5th Meeting, January 7, 19746
Egypt opened by saying that if the sides could not agree on disengagement east of canal, perhaps they should turn to October 22 lines [Page 1214](recall Siilasvuo speech at 3rd mtg), and co-sponsors could become involved. Israel rejected any suggestion of involving co-sponsors, reiterated that Israeli acceptance of Egypt’s five principles was linked to Egyptian acceptance of Israel’s additional two and stressed that proposals put forth by Israel in the 4th meeting were “models”, not concrete proposals, and that Israel currently had nothing concrete to offer. Egypt pressed for concrete proposals at next meeting. [In this session Israel made veiled reference that UN may have confused reportage on Israeli “models” and was at pains to point out they were not specific proposals. Israeli rep made case that Israel domestic situation was still unclear and government not ready to present specific plans.]
6th Meeting, January 9, 19747
Retread of previous sessions. Israel made following familiar points: (a) Israeli government not yet ready to be specific; (b) Israel disappointed that Egypt has resurrected question of October 22 lines and Israel rejects co-sponsor involvement; (c) Israeli acceptance of Egypt’s five principles linked to Egyptian acceptance of Israel’s additional two; (d) Israel’s (preferred) Model #1 would have been good alternative to October 22 proposal; (e) Egypt misunderstood “reciprocity” and “mutuality.” These terms could comprise political as well as military measures; (f) When Israel is prepared to put forth concrete proposals, it would be good idea if both sides put forth plans simultaneously, including precise lines on maps, force levels, etc.
Egypt responded with points (a) If Israel is not ready to accept Egypt’s five principles, there is nothing left to discuss but October 22 lines, and Egypt does not rule out experts from the outside. (b) There is no utility in discussing theories; Egypt understood from Dayan comments that a specific plan was forthcoming.
Siilasvuo injected proposition that both sides think about specific examples of “reciprocity.” The sides agreed to meet again January 15.8
- Source: National Archives, Nixon Presidential Materials, NSC Files, Box 1332, NSC Secretariat, NSC Unfiled Material, The Middle East at the Summit, June 1973, Mr. Saunders. Secret; Exdis. Drafted by Rosemary Niehuss. All brackets are in the original.↩
- Telegram 6777 from Geneva, December 27, reported that the first meeting of the Egyptian-Israeli military working group convened at 5 p.m. on December 26 and lasted for about 90 minutes. General Gur headed the Israeli delegation, General Magdoub headed the Egyptian delegation, and General Siilasvuo represented the United Nations. The meeting consisted entirely of restatement by both sides of the “principles” which they believed should govern disengagement, all of which had been put forward during the Kilometer 101 talks, and there was nothing new of substance. Siilasvuo commented afterward that there had been very little interchange during this meeting, and said that there seemed to be a tacit understanding that there would be little progress until after the Israeli elections. (Ibid., RG 59, Central Foreign Policy Files) Sterner based his reporting cables on briefings that General Siilasvuo provided him after each of the working group meetings.↩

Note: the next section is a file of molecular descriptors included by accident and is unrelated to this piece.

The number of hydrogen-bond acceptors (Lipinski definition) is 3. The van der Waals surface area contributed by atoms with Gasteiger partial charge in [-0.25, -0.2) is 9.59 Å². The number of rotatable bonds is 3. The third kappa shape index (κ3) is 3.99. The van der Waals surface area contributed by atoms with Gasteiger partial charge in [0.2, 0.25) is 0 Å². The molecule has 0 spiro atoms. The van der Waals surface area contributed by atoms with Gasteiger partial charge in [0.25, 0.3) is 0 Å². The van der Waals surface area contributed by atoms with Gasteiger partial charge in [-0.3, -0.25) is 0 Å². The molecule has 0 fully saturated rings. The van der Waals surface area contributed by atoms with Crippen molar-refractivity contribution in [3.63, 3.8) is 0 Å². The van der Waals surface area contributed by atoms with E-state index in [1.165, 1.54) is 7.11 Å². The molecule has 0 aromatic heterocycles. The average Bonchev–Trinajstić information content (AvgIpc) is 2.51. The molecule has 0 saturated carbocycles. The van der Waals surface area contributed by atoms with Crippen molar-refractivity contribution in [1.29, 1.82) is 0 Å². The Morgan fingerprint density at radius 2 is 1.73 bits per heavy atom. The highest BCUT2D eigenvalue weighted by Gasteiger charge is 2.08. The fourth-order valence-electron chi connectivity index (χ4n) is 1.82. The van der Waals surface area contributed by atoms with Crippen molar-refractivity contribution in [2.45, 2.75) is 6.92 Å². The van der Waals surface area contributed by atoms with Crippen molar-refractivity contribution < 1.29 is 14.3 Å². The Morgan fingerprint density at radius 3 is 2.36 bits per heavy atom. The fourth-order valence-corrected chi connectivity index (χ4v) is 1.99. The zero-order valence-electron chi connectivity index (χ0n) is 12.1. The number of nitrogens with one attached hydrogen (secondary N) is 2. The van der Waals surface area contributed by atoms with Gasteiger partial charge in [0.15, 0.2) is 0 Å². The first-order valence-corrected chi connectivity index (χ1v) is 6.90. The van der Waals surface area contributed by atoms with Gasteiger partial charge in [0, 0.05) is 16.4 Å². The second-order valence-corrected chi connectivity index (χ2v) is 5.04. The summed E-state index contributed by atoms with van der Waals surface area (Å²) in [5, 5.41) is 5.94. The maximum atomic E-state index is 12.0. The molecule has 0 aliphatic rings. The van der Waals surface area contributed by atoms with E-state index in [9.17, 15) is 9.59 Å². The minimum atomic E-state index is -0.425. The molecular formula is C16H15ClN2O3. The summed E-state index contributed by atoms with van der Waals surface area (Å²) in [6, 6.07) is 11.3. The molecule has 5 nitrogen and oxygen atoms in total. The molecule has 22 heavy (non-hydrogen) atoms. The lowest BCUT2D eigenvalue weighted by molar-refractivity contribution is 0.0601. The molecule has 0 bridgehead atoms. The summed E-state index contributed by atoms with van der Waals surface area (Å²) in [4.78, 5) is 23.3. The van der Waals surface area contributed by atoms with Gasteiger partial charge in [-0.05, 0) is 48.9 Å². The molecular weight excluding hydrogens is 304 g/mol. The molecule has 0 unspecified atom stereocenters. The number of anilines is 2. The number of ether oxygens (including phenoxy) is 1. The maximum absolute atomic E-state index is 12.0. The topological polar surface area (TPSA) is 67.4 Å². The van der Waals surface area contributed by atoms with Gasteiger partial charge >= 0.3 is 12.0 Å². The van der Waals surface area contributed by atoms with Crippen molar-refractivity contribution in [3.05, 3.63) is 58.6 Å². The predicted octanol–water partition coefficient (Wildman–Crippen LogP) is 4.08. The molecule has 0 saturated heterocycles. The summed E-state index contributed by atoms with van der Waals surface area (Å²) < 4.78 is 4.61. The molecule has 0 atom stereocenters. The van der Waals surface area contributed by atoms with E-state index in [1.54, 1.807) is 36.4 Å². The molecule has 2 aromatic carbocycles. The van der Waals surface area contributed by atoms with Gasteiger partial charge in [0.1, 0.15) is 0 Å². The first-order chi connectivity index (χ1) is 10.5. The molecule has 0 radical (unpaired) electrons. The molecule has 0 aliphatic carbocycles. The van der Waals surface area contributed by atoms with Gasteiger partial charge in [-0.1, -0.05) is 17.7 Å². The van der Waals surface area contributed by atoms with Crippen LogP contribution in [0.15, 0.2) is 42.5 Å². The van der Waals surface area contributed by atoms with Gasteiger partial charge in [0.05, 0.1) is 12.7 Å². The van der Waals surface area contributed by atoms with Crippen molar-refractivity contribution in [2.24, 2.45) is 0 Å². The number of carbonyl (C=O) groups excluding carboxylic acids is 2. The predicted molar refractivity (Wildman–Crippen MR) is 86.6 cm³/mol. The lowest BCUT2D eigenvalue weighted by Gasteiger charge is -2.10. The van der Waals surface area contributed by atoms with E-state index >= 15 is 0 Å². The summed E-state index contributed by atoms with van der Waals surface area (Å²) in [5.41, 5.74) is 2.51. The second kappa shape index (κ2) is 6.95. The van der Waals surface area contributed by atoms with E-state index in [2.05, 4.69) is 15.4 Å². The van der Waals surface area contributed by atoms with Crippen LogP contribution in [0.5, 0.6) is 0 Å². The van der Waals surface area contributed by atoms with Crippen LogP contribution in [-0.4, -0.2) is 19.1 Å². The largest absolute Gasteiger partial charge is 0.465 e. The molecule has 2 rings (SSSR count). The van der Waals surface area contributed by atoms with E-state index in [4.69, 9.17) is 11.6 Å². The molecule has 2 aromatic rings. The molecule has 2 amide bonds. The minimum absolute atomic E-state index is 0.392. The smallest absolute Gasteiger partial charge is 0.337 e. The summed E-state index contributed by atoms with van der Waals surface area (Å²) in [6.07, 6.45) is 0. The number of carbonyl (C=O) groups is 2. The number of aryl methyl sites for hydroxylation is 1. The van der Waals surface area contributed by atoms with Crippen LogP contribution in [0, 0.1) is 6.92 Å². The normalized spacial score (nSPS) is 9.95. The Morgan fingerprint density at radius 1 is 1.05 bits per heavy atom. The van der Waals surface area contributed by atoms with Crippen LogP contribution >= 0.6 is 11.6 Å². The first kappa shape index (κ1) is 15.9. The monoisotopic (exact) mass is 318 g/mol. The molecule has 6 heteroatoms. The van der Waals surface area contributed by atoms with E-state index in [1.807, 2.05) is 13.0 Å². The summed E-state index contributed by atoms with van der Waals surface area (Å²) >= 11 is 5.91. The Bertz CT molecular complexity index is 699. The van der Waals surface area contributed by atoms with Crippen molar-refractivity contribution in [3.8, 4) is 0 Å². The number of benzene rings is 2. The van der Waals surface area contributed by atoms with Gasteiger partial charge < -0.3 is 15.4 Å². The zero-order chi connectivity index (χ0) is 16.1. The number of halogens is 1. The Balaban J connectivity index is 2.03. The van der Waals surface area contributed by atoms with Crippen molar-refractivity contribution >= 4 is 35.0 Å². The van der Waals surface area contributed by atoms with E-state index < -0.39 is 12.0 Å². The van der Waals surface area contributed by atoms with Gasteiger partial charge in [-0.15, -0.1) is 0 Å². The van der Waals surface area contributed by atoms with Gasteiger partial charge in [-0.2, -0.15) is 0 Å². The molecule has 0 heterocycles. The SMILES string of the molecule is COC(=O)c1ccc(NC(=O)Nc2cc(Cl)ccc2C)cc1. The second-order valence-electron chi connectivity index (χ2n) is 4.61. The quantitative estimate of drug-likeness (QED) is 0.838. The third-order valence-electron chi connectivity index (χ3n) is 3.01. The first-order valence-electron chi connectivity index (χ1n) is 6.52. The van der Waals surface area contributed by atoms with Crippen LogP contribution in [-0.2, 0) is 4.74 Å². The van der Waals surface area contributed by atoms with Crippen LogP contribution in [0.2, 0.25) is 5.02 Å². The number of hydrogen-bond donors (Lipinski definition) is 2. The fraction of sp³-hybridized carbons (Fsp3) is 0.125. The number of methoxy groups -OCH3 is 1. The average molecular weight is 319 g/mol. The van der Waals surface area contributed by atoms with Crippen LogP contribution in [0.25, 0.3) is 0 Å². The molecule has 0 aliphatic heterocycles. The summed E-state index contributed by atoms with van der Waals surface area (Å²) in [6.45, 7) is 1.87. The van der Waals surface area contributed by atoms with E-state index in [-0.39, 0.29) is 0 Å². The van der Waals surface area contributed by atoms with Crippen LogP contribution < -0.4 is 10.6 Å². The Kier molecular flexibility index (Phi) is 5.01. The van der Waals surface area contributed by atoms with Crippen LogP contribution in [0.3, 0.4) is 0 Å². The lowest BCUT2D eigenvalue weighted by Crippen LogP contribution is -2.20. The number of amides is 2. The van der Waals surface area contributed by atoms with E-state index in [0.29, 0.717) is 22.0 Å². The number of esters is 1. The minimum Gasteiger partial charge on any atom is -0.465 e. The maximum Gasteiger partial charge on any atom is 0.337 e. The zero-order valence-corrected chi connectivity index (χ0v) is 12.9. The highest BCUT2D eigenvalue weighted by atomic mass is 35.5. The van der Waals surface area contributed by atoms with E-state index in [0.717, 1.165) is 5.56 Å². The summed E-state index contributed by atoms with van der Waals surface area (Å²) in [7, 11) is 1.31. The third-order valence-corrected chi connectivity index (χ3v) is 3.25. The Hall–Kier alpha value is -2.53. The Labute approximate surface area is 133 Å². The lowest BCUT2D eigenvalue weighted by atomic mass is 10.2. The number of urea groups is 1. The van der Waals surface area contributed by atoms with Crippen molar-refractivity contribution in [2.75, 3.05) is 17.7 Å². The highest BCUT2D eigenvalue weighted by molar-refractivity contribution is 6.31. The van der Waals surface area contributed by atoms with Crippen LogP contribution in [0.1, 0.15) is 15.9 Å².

- Telegram 6805 from Geneva, December 28, reported on the second meeting of the working group, which lasted 2 hours and 15 minutes, noting that it was difficult to arrive at a coherent picture of what had happened. Both sides spent much time reiterating and explaining the “principles” set forth at their first meeting. The atmosphere was more relaxed than at the first meeting, but again nothing significantly new emerged. The Israeli attitude following the meeting was one of mild satisfaction; the Egyptian one was that nothing significant would occur until after the Israeli elections. (Ibid.)↩
- Telegram 20 from Geneva, January 3, 1974, reported on the meeting, which lasted 3 hours. Sterner commented that Siilasvuo told him that the meeting was “not particularly productive.” (Ibid.)↩
- Telegram 57 from Geneva, January 4, reported on this meeting. (Ibid.)↩
- Telegram 69 from Geneva, January 7, reported General Siilasvuo’s comment that the fifth meeting, which lasted about 2 hours, “made no further progress.” (Ibid.)↩
- Telegram 122 from Geneva, January 9, summarized the sixth meeting. All the parties, including General Siilasvuo, agreed to potpone further meetings until January 15 when Israel might be ready to put forward a specific proposal. (Ibid.)↩
- After this meeting, the Israeli military delegation returned to Jerusalem for consultations and General Siilasvuo returned to Cairo to rejoin the UNEF. (Telegram 145from Geneva, January 10; ibid.) On January 14, the Israelis informed the U.S. delegation in Geneva that they had been instructed to postpone the meeting scheduled for January 15. (Telegram 193from Geneva, January 14; ibid.) The military working group never resumed its meetings in Geneva.↩